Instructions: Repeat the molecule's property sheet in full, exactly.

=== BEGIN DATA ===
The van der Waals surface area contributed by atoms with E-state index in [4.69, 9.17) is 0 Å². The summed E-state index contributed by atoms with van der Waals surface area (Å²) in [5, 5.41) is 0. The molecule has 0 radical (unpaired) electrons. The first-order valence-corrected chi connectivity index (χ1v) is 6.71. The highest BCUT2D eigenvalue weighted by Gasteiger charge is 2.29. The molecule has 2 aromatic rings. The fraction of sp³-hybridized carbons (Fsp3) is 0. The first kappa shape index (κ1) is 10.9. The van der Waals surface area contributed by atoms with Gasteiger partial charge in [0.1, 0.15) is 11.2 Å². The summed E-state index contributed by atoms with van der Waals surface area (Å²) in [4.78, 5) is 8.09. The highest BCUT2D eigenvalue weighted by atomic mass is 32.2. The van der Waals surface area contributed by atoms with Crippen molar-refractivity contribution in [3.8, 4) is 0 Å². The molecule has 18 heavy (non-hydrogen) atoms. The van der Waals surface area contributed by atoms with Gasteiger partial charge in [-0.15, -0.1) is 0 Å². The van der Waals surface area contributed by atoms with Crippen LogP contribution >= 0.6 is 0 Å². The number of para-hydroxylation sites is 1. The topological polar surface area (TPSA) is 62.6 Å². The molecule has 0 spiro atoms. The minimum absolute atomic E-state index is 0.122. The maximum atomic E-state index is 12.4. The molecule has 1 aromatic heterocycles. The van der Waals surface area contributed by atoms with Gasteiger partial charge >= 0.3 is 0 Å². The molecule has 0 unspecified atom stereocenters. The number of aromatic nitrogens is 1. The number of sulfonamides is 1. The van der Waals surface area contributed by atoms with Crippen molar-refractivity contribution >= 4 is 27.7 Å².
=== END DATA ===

The van der Waals surface area contributed by atoms with E-state index in [4.69, 9.17) is 0 Å². The summed E-state index contributed by atoms with van der Waals surface area (Å²) in [5, 5.41) is 0. The molecule has 0 radical (unpaired) electrons. The first-order valence-corrected chi connectivity index (χ1v) is 6.71. The highest BCUT2D eigenvalue weighted by Gasteiger charge is 2.29. The molecule has 2 aromatic rings. The fraction of sp³-hybridized carbons (Fsp3) is 0. The first kappa shape index (κ1) is 10.9. The van der Waals surface area contributed by atoms with Gasteiger partial charge in [0.1, 0.15) is 11.2 Å². The summed E-state index contributed by atoms with van der Waals surface area (Å²) in [4.78, 5) is 8.09. The highest BCUT2D eigenvalue weighted by atomic mass is 32.2. The van der Waals surface area contributed by atoms with Crippen molar-refractivity contribution in [3.8, 4) is 0 Å². The molecule has 18 heavy (non-hydrogen) atoms. The van der Waals surface area contributed by atoms with Gasteiger partial charge in [-0.15, -0.1) is 0 Å². The van der Waals surface area contributed by atoms with Crippen LogP contribution >= 0.6 is 0 Å². The number of para-hydroxylation sites is 1. The topological polar surface area (TPSA) is 62.6 Å². The molecule has 0 spiro atoms. The minimum absolute atomic E-state index is 0.122. The maximum atomic E-state index is 12.4. The molecule has 1 aromatic heterocycles. The van der Waals surface area contributed by atoms with Gasteiger partial charge >= 0.3 is 0 Å². The molecule has 0 unspecified atom stereocenters. The number of aromatic nitrogens is 1. The number of sulfonamides is 1. The van der Waals surface area contributed by atoms with Crippen molar-refractivity contribution >= 4 is 27.7 Å².